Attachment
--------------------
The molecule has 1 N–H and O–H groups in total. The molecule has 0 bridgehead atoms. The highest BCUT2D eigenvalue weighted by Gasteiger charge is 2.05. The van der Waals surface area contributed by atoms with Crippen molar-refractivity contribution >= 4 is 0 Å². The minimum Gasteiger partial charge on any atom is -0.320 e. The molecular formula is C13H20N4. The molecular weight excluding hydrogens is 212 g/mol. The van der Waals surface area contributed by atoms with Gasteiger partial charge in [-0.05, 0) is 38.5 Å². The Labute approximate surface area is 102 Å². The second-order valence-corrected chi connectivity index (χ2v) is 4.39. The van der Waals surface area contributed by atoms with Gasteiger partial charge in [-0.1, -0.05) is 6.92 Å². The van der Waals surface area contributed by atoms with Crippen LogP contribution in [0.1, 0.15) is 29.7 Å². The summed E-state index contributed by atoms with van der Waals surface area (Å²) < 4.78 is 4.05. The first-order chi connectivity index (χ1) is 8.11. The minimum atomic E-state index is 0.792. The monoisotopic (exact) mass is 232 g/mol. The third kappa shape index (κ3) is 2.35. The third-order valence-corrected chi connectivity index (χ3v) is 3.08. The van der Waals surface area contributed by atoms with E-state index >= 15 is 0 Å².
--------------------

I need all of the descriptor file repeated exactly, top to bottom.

The molecule has 1 N–H and O–H groups in total. The molecule has 0 bridgehead atoms. The highest BCUT2D eigenvalue weighted by Gasteiger charge is 2.05. The van der Waals surface area contributed by atoms with Crippen molar-refractivity contribution >= 4 is 0 Å². The minimum Gasteiger partial charge on any atom is -0.320 e. The molecular formula is C13H20N4. The molecular weight excluding hydrogens is 212 g/mol. The van der Waals surface area contributed by atoms with Gasteiger partial charge in [-0.05, 0) is 38.5 Å². The Labute approximate surface area is 102 Å². The second-order valence-corrected chi connectivity index (χ2v) is 4.39. The van der Waals surface area contributed by atoms with Gasteiger partial charge in [-0.1, -0.05) is 6.92 Å². The van der Waals surface area contributed by atoms with Crippen LogP contribution in [0.1, 0.15) is 29.7 Å². The summed E-state index contributed by atoms with van der Waals surface area (Å²) < 4.78 is 4.05. The first-order chi connectivity index (χ1) is 8.11. The minimum atomic E-state index is 0.792. The monoisotopic (exact) mass is 232 g/mol. The third kappa shape index (κ3) is 2.35. The third-order valence-corrected chi connectivity index (χ3v) is 3.08. The van der Waals surface area contributed by atoms with E-state index >= 15 is 0 Å².